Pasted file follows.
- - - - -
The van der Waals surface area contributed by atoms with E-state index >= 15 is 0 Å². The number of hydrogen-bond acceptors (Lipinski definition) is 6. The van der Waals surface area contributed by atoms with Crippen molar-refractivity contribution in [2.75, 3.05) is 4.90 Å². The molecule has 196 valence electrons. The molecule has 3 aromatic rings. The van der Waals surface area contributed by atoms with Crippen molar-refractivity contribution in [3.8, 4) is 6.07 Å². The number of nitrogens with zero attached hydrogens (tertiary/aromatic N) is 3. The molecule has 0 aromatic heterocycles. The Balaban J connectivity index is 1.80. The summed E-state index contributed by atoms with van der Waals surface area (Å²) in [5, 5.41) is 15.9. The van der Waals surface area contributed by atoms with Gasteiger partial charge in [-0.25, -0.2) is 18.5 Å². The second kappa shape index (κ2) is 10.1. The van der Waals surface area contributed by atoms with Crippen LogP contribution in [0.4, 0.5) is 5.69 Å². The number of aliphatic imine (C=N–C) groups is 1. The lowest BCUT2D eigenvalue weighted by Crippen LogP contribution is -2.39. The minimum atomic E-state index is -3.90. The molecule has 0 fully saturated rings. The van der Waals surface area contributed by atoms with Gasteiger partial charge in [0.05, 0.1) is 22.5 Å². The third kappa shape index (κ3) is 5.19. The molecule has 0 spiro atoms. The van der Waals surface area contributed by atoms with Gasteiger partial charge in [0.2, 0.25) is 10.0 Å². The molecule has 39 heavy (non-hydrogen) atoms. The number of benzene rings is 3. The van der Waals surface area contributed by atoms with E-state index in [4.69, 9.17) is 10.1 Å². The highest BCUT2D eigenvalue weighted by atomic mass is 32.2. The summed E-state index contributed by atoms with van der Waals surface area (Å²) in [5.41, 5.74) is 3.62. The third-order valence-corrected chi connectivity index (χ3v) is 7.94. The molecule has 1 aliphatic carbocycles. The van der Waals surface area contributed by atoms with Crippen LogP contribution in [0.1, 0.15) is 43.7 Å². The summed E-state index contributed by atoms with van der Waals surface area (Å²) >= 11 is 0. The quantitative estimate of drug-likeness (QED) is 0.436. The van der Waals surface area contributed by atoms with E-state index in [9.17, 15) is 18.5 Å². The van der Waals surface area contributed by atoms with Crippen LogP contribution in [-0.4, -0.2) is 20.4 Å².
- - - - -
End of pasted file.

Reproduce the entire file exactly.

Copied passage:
The van der Waals surface area contributed by atoms with E-state index >= 15 is 0 Å². The number of hydrogen-bond acceptors (Lipinski definition) is 6. The van der Waals surface area contributed by atoms with Crippen molar-refractivity contribution in [2.75, 3.05) is 4.90 Å². The molecule has 196 valence electrons. The molecule has 3 aromatic rings. The van der Waals surface area contributed by atoms with Crippen molar-refractivity contribution in [3.8, 4) is 6.07 Å². The number of nitrogens with zero attached hydrogens (tertiary/aromatic N) is 3. The molecule has 0 aromatic heterocycles. The Balaban J connectivity index is 1.80. The summed E-state index contributed by atoms with van der Waals surface area (Å²) in [5, 5.41) is 15.9. The van der Waals surface area contributed by atoms with Gasteiger partial charge in [-0.25, -0.2) is 18.5 Å². The second kappa shape index (κ2) is 10.1. The van der Waals surface area contributed by atoms with Crippen LogP contribution in [0.4, 0.5) is 5.69 Å². The number of aliphatic imine (C=N–C) groups is 1. The lowest BCUT2D eigenvalue weighted by Crippen LogP contribution is -2.39. The minimum atomic E-state index is -3.90. The molecule has 0 fully saturated rings. The van der Waals surface area contributed by atoms with Gasteiger partial charge in [0.05, 0.1) is 22.5 Å². The third kappa shape index (κ3) is 5.19. The molecule has 0 spiro atoms. The van der Waals surface area contributed by atoms with Gasteiger partial charge in [0.2, 0.25) is 10.0 Å². The molecule has 39 heavy (non-hydrogen) atoms. The number of benzene rings is 3. The van der Waals surface area contributed by atoms with E-state index in [4.69, 9.17) is 10.1 Å². The highest BCUT2D eigenvalue weighted by atomic mass is 32.2. The summed E-state index contributed by atoms with van der Waals surface area (Å²) in [5.41, 5.74) is 3.62. The third-order valence-corrected chi connectivity index (χ3v) is 7.94. The molecule has 1 aliphatic carbocycles. The van der Waals surface area contributed by atoms with Crippen LogP contribution in [0.1, 0.15) is 43.7 Å². The summed E-state index contributed by atoms with van der Waals surface area (Å²) >= 11 is 0. The quantitative estimate of drug-likeness (QED) is 0.436. The van der Waals surface area contributed by atoms with E-state index in [9.17, 15) is 18.5 Å². The van der Waals surface area contributed by atoms with Crippen LogP contribution in [-0.4, -0.2) is 20.4 Å².